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November 1975

Empty Sella Syndrome: Sequela of the Spontaneous Remission of Acromegaly

Author Affiliations

From the Department of Medicine, Division of Endocrinology, the Milton S. Hershey Medical Center, Pennsylvania State University, Hershey, Pa.

Arch Intern Med. 1975;135(11):1519-1521. doi:10.1001/archinte.1975.00330110109016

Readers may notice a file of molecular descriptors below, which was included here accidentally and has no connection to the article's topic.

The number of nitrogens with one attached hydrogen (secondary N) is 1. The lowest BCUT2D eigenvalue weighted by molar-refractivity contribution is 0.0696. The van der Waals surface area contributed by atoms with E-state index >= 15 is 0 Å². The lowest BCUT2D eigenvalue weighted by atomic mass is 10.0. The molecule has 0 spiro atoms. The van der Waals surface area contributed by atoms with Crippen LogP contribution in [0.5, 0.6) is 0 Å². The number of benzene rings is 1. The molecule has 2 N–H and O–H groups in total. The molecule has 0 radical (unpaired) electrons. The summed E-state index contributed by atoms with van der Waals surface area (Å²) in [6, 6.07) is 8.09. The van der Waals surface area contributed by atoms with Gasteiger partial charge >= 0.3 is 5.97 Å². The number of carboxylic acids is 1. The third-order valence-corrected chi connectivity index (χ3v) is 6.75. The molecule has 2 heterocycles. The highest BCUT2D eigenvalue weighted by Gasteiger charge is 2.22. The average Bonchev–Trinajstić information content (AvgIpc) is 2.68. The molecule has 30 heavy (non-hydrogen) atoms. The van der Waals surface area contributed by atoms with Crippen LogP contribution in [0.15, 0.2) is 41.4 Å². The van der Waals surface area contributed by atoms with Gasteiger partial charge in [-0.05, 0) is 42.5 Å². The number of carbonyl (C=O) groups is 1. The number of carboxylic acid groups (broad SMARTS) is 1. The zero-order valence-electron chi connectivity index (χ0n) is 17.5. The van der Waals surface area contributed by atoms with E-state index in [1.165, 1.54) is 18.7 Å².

The usual course of untreated acromegaly is a gradual but progressive worsening of acral enlargement, arthritis, and cardiovascular disease that ultimately results in early death.1 However, occasionally individuals with acromegaly will report the spontaneous remission of symptoms without therapy.2,3 Prior to the development of specific and sensitive radioimmunoassays for growth hormone, this clinical syndrome of "burned out acromegaly" was thought to reflect the spontaneous cessation of growth hormone secretion by a previously functioning tumor. However, with the advent of suitable hormone assays, it became apparent that such patients frequently continued to secrete large amounts of growth hormone, even though the clinical signs and symptoms of acromegaly had apparently diminished. True spontaneous remission of the metabolic features of acromegaly, verified by appropriate measurements of growth hormone, has been reported in only six cases3-8 and the mechanisms involved are incompletely understood. For these reasons, it appeared pertinent to describe

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